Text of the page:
Thinking Young: A Design Thinking Manual / by Carlie Guilfoile

Hi friends, I want to share the design thinking manual I created last semester called: Thinking Young. This was a project I toiled with for weeks, wondering if (in the time that I had) it would come together in the way I imagined. In the end, I was really proud of the final product. By writing this manual, I learned and internalized new methods to get "unstuck" and spur creativity. I also integrated theory from the greats who've come before me, including: Buchanan, Dorst, Brown, Lawson & Cross and Thackara. I was inspired by kids, who are some of the most creative beings among us. At their best, they are endless questioners who are unafraid and unabashed when trying something new. As design thinkers, those are all characteristics we should strive to adopt when problem solving. 

You can download the full PDF of Thinking Young here.  

Different people think about creativity in different ways. The same holds true for design thinking. Over the last few decades, dozens of designers, managers, entrepreneurs, scientists, architects and engineers have weighed in with their definition of design thinking. Some believe it is a designated process for problem solving while others think it’s a physical process of making things. It’s said to be a tool-kit, a never ending loop and a step-by-step intervention. Through my education on this subject, I have learned there is no sweeping definition or cure-all for creativity. Everyone has their own approach and each one of them hold value.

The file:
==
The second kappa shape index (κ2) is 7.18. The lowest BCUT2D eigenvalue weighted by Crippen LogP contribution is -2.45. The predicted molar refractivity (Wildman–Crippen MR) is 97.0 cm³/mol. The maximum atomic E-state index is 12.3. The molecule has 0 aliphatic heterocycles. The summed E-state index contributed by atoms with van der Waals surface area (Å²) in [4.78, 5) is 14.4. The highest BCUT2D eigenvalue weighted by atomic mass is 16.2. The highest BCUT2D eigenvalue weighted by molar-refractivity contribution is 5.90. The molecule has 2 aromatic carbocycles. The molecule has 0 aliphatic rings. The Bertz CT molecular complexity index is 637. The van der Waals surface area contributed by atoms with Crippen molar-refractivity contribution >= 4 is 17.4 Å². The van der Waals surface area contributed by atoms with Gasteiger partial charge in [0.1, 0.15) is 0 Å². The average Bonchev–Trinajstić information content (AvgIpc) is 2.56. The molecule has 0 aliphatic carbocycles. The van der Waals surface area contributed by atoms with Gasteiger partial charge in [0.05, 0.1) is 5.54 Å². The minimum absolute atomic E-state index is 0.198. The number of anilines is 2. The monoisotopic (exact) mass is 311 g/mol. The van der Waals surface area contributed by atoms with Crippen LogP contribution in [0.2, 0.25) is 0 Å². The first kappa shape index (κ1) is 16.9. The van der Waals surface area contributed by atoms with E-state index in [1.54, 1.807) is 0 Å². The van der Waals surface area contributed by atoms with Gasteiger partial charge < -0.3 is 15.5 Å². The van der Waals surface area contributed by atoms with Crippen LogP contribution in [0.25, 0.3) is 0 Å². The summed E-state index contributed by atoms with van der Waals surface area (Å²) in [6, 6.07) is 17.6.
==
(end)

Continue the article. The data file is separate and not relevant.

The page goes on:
I believe design thinking is a practice that helps you break assumptions, reframe your approach and create new meaning in the process. Only by stepping away from what you know to be true, can you begin to explore new possibilities and unmarked boundaries. There is no one that does this better than the un-knowing hooligans themselves: kids. 

This visually-infused guide explores ways for readers to see the world differently by thinking young. Through stories, creative insights, interactive activities and a bit of design theory, readers can discover the inner workings of the creative practice. The eight articles within this guide are organized by category, but can be read in whatever order you prefer. Upon completion of the manual, readers will better understand design thinking and how to apply it in everyday life.

This guide is not a call to forget who you are today or trade in your maturity. The real magic happens when you can combine your current experience with a fresh, curious way of thinking about the world. 

Enjoy and embrace thinking young. 
— Thinking Young Author's Note